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Consider nutrition security when donating to a food drive

Somewhere out there, a handbook has been passed down from generation to generation advising that parents instruct their kids to clean their plate. The carrot on the stick was that you got to join the clean plate club for doing so. And the ensuing guilt for not cleaning your plate came with the reminder there are starving kids in Africa.

Could there be any less logic to this household rule? How overfeeding one child compensates for the underfeeding of another (halfway around the world nonetheless), is about as nonsensical as it gets.

Not once did my parents mail those last few bites of extra food to a starving kid in Africa. In fact, they didn’t send that food to one of the estimated 6,420 food-insecure residents of La Plata County, either. Never mind the 30-year gap in time, you get the point.

Speaking of donating food, we are approaching the time of year when there is a surge in food drives. The drives aim to reduce food insecurity by increasing food availability – it’s one approach in a complex food system.

Last night, my youngest stormed to the pantry insisting on loading her backpack with nonperishable goods to take to school. The intentions were good, but I questioned if a package of ramen was the best choice for donation.

Before you rummage through your pantry or grab something off the shelf at the grocery store, might you consider a donation that provides nutrition security?

Nutrition security takes food security to the next level. While food security focuses on making calories available, nutrition security emphasizes foods (calories) that also provide nutritional value. Nutritional value refers to the balance of nutrients. Foods with a high nutritional value are a good source of vitamins, minerals, fiber and protein, with limited amounts of added sugar, saturated fat and sodium.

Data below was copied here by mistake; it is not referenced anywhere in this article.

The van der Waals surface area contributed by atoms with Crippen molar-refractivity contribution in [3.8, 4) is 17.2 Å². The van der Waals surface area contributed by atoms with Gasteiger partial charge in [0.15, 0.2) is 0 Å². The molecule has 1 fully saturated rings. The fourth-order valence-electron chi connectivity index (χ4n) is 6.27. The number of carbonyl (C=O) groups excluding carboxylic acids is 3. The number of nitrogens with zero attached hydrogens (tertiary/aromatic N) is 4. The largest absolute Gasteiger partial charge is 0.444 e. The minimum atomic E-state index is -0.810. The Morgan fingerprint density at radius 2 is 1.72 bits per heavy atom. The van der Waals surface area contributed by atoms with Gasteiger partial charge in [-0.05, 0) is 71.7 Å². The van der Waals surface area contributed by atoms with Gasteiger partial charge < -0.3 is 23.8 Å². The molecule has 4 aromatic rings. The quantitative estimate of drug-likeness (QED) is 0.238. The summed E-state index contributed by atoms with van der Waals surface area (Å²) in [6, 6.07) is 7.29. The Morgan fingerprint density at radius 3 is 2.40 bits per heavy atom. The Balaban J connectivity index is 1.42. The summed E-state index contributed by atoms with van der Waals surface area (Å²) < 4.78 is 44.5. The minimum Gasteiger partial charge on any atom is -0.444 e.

There is a reason food insecurity in the U.S. presents itself differently than it does in underdeveloped countries. In underdeveloped parts of the world, severe undernutrition results from of a lack of access to adequate calories and protein. It is the face of starvation.

Paradoxically, food-insecure people in the U.S. often experience obesity (along with associated complications such as diabetes, high blood pressure and heart disease). As conflicting as that may seem, it’s easy to understand how food insecurity and obesity interplay when you look at the bigger picture of affordability and accessibility.

Financial resources dictate food choices. When you have limited food dollars, you strive to maximize the quantity of food that can be purchased with less. Frequently, the cheapest foods are energy dense (high calorie) and low in nutrition. In survival mode, it’s calories that make a difference.

Community build and household resources also determine the degree of accessibility to nutritious foods. Accessibility is defined by how far you have to travel to get to a grocery store selling nutritious foods. You’re in a food desert if more than 500 people or 33% of the population, with a vehicle, live more than a mile from a grocery store. This includes La Plata County, according to the USDA Food Access Research Atlas.

As you can see, food insecurity is a combination of what you can afford to buy and the choices you have access to.

One could argue that any food donation is better than nothing. But consider what a difference you make by thoughtfully opting to donate highly nutritious food. In doing so, you make the most valuable contribution. You provide calories needed for immediate survival, and you provide nutrition to promote good health. Thriving, not just surviving.

Nicole Clark is the family and consumer science agent for the La Plata County Extension Office. Reach her at nicole.clark@colostate.edu or 382-6461.